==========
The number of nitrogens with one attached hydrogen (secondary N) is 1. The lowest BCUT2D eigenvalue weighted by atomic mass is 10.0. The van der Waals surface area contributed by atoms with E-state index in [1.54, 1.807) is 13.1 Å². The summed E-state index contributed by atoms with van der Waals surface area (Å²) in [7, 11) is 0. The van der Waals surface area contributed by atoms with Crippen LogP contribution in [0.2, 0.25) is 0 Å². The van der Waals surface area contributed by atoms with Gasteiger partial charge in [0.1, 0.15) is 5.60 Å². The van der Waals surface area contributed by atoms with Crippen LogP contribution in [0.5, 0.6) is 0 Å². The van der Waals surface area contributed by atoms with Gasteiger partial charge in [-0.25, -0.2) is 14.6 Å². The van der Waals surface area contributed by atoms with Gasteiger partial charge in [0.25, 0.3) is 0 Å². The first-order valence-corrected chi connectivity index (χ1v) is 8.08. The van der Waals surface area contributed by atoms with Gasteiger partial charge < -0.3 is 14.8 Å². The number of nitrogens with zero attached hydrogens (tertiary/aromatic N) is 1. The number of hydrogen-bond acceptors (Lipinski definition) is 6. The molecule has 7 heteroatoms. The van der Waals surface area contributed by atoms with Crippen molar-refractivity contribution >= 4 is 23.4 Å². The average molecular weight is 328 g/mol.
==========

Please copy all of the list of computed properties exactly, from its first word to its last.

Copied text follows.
The number of nitrogens with one attached hydrogen (secondary N) is 1. The lowest BCUT2D eigenvalue weighted by atomic mass is 10.0. The van der Waals surface area contributed by atoms with E-state index in [1.54, 1.807) is 13.1 Å². The summed E-state index contributed by atoms with van der Waals surface area (Å²) in [7, 11) is 0. The van der Waals surface area contributed by atoms with Crippen LogP contribution in [0.2, 0.25) is 0 Å². The van der Waals surface area contributed by atoms with Gasteiger partial charge in [0.1, 0.15) is 5.60 Å². The van der Waals surface area contributed by atoms with Crippen LogP contribution in [0.5, 0.6) is 0 Å². The van der Waals surface area contributed by atoms with Gasteiger partial charge in [-0.25, -0.2) is 14.6 Å². The van der Waals surface area contributed by atoms with Gasteiger partial charge in [0.25, 0.3) is 0 Å². The first-order valence-corrected chi connectivity index (χ1v) is 8.08. The van der Waals surface area contributed by atoms with Gasteiger partial charge < -0.3 is 14.8 Å². The number of nitrogens with zero attached hydrogens (tertiary/aromatic N) is 1. The number of hydrogen-bond acceptors (Lipinski definition) is 6. The molecule has 7 heteroatoms. The van der Waals surface area contributed by atoms with Crippen molar-refractivity contribution >= 4 is 23.4 Å². The average molecular weight is 328 g/mol.